The Toronto Star has an interview with Ariana Huffington, who will be in Toronto today, but doesn’t bring up the subject of the Huffington Post’s legions of unpaid contributors or its propensity for extreme downmarket content.
In the five years since Huffington co-founded the Post with former AOL executive Kenneth Lerer, it has grown to eight million unique visitors a month, half as many as the website of the mighty New York Times. Huffington Post is also an online newspaper of sorts, with a growing number of “verticals” roughly equivalent to sections, including local editions for major cities as well as sports, living, comedy and impact, a section about charity and “giving back.”
The site has raised $30 million (U.S.) in two rounds of financing, the most recent by venture capital firm that valued the site at $100 million.
All this while many traditional U.S. newspapers are struggling with the challenge of new media made worse by an economic downturn that saw advertising dollars shrink.
At least some of that could also be due to sites like The Huffington Post, which freely borrows content from mainstream media sites to enhance their coverage. Huffington calls it the “linked economy. We link to others, they link to us and that’s how we see the future.”
Last week, The New York Times said it plans to begin charging online readers in 2011, a controversial move that has failed to work for most publications that have tried it. Huffington said she is not concerned about the potential loss of free Times content.
“Our site has an enormous amount of original content. We have about 250 blog posts a day, which are original. We have reporters who are covering Washington and the economy and writing about everything that’s happening. And we do also a lot of aggregation from existing sources.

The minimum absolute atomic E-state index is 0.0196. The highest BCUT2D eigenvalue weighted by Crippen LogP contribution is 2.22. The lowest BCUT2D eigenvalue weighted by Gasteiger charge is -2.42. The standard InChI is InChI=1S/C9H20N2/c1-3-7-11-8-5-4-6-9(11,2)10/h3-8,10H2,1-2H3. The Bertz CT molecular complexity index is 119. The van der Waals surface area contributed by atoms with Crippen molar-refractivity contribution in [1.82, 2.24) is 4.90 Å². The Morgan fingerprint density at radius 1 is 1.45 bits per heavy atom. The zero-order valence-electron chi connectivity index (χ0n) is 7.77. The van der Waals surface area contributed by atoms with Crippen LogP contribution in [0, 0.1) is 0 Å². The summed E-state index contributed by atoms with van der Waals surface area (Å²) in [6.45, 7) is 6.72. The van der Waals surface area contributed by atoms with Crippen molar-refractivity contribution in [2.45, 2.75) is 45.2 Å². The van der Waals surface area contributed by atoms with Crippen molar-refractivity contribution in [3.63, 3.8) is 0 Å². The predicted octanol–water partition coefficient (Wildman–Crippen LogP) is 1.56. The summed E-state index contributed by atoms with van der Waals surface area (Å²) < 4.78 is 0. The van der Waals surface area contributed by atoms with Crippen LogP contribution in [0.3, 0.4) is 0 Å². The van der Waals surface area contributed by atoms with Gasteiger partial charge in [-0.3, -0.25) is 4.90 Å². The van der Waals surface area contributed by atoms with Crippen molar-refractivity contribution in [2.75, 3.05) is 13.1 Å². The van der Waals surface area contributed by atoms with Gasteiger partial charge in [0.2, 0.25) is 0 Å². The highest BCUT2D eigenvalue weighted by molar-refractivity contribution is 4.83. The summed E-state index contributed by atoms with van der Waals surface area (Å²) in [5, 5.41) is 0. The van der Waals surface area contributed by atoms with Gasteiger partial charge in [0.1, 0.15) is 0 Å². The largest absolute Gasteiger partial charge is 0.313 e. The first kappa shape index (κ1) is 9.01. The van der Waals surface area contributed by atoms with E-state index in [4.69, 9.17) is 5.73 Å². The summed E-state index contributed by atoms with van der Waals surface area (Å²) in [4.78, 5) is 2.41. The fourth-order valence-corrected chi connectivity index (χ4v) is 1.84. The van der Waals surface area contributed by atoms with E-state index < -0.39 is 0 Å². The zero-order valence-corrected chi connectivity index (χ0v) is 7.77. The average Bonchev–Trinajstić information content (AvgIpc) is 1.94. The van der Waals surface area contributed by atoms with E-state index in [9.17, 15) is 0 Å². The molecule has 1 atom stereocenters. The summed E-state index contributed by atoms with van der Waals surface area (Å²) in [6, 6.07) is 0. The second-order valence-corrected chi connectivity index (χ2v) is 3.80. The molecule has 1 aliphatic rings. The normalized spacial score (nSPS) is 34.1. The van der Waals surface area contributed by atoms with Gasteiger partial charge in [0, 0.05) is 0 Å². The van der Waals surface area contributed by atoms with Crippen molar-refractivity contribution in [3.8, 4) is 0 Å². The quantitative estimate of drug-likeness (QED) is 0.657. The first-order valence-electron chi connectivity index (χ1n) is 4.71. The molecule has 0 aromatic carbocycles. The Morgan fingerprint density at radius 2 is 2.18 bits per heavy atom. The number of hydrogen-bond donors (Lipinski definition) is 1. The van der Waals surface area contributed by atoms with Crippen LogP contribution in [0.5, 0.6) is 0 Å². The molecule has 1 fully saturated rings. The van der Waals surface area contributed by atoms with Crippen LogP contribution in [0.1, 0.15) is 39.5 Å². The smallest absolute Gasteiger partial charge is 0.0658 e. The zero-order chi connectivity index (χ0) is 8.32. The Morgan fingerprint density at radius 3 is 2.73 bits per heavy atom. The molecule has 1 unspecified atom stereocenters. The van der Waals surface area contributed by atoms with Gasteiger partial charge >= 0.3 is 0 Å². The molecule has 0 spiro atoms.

“We at the Huffington Post are committed to a very different business model, which is based on advertising and growing our traffic, which has skyrocketed over the last year,” she said.
Indeed, when accessed from a Canadian computer the site displays ads by well-known Canadian companies, including Shoppers Drug Mart, Canadian Tire and Intrawest’s Mont Tremblant resort.
When asked for more details about the company’s business model, including whether it is profitable, Huffington noted that it’s privately held and does not disclose financial results.
“The Huffington Post would be profitable if we stopped spending money to expand. We are in an expansion mode,” she said. “We are putting a lot of emphasis on social news. On integrating our readers so they become content providers. They share news, they react to the news.
“We’re doing more and more original reporting. We launched The Huffington Post investigative fund, which is breaking stories out of Washington. We’re about to launch a college section that will deal with colleges around the country, having a place for content from students, from academics, professors. We’re in a constant mode of expansion.”
The last figures I saw had the HuffPo with six paid writers and 4,000 unpaid bloggers. That’s quite a business model!
It does many things right, but why on earth does it need content such as a walrus blowing itself?
Another interesting thing is that newspapers, which everyone seems to agree are fading in the U.S., are seen as department stores in a boutique world.
But with its wide aggregation, the HuffPo seems to be trying to reinvent the department store.